A simplified political history of Big Data
In the Cultural Encyclopedia of the Body, Victoria Pitts-Taylor traces the racial classification and subsequent quantifications of human beings to the Enlightenment. She points out, however, that the period leading up to and continuing well beyond the Enlightenment wasn’t filled with explorations, data collections and quantifications alone. The human taxonomies and classifications were part of a process of colonial conquest, pillage and subjugation. The data collected to “prove” the supposed inferiority or non humanity of certain groups was used to justify the indigenous conquista in the Americas and the transatlantic chattel slavery. The Black body, subjected to statistical analysis, calculations and skin tone measurements, was deemed non human as a result of these taxonomies which, in turn, were created by a collection of data involving physical and/ or behavioral characteristics of the groups in question. Along the same lines, in the Americas, the Spanish crown installed the encomienda, a system of forced labor for indigenous people under which a certain percentage of the indigenous population was forcefully assigned to work in agriculture or mining under the directive of conquistadores who, in turn, paid taxes to the Crown for this service. As early as 1495, Columbus already conducted a census of the Taino population in present day Dominican Republic and Haiti so as to quantify the numbers of natives to be allocated to the Spanish Crown for labor and tribute.
The human taxa based on European colonial expansion reached its peak in the late 18th century, when Swedish scientist Carl Linnaeus classified humans based on racial markers and temperaments. His classification, Systema Naturae, divided groups in five main races with the European race at the top of the taxonomical scale. His work was foundational for the field known as scientific racism. Its repercussions felt centuries later with rippling effects that echo to this day.
In 1840 the United States government conducted a Census that claimed that Northern, free Black people suffered mental illness at higher rates than their Southern, enslaved counterparts. This data, later on contested as flawed and the result of manipulation, was used not only to justify slavery but also to silence dissenters and abolitionists.
In the 19th century, Cesare Lombroso, to this day considered the founder of modern criminology, became a notorious scientist with his theories of criminality based on the physical characteristics of certain groups. He drew inspiration from Carl Linnaeus’ taxonomies and sought to expand them by methodically measuring skull sizes, nose inclinations, eye distance and ear placements to determine the propensity of certain groups to commit crimes. His systematic data collection, based on the pseudoscientific method known as phrenology, led him to conclude that “only we white people have reached the ultimate symmetry of bodily form.” Lombroso based his theories about the criminal propensities of non white people on “biological theories of deviance” that tied physical appearances to specific behaviors. These theories, developed through careful data collections and mappings of the human body were used by police forces across Europe and North America to determine the likelihood of suspects to commit crimes. They were also used by the criminal justice system to impart sentences to those who were believed most likely to re-offend based on their race or physical appearance.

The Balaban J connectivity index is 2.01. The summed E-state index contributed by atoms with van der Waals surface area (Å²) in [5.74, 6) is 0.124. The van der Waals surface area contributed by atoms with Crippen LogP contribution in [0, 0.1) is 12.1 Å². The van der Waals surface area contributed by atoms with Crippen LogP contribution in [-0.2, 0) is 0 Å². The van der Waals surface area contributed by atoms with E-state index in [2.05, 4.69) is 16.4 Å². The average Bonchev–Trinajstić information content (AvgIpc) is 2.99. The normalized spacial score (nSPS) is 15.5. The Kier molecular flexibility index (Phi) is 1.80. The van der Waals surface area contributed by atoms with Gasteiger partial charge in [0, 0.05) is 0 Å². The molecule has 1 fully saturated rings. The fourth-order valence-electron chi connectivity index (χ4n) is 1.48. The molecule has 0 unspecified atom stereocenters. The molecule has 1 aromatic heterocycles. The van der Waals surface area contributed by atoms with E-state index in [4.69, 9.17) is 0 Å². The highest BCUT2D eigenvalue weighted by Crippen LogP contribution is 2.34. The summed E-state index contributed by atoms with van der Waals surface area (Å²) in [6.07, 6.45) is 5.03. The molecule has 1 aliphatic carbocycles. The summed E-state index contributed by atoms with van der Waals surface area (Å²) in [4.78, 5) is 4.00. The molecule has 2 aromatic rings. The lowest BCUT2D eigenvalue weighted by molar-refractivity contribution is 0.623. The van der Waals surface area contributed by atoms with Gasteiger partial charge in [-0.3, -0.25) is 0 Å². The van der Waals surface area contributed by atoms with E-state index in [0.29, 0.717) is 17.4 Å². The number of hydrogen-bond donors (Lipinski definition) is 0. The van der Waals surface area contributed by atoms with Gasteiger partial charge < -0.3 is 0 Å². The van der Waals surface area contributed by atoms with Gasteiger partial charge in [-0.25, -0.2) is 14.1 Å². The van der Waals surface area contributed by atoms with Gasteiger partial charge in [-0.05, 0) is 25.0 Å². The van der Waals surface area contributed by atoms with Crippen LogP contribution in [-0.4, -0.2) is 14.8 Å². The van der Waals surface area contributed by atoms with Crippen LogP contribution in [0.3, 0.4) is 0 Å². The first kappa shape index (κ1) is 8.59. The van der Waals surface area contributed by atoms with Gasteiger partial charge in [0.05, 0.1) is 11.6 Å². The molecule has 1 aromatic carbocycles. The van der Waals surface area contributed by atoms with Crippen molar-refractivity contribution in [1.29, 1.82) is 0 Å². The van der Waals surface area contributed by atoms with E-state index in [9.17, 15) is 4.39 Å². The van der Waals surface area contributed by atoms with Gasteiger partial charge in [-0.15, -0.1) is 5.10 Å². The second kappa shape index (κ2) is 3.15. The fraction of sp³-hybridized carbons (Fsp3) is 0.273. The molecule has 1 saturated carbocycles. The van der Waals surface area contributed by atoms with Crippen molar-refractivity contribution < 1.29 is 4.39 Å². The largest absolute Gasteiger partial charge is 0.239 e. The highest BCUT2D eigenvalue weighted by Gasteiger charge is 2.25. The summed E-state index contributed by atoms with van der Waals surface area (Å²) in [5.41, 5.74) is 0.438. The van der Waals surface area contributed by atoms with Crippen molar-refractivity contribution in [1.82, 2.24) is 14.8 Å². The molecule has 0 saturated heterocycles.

In early 20th century, all immigrants entering the United States were required to pass an IQ test before being allowed to disembark into the country. In turn, the test results were used to influence policy and social programs that benefited those who were considered white at the time. The widespread belief was that only white people (Anglo-Saxon and Northern European white) would benefit from these programs due to their superior intelligence. In 1912, the Psychological Bulletin (a scientific journal still in print) published Columbia psychology graduate Frank Bruner’s studies of available “scientific data” with conclusions about “the mental qualities of the Negro”. According to the analysis of this “data”, Bruner claimed that Black people “lacked in filial affection, had little sense of veneration, integrity or honor” and a long list of etceteras inferred from this supposed “scientific study and statistical analysis”. As recent as the 1920s, the US still had programs in place that allowed for the sterilization of individuals based on IQ test results. Simultaneously, in Europe, “scientific studies” extolled the “superiority of the Nordic races” based on intelligence measurements and socioeconomic data sets.
The algorithm, data sets and the myth of objectivity
Yesterday The Guardian published an analysis of How Google’s search algorithm spreads false information with a rightwing bias. One of the most widespread myths around technology states that algorithms and data are “neutral” fields. Both spawned from some supposed objectivity that transcends personal bias. “Beyond the subjective and into the machine”, as if there was no human intervention mediating the creation of these algorithms, data sets and their subsequent use. In the next few weeks, I intend to expand on these notions with a series of posts that will continue looking at data (and more importantly, privacy protections afforded to data) not only as fields imbued by and within subjectivity but as tools of political intervention over marginalized groups. Stay tuned because the best and least objective is still to come.
Read Part 2 in this series: Private Internet and Public Streets
Read Part 3 in this series: Surveys, vigilance and the myth of neutral data
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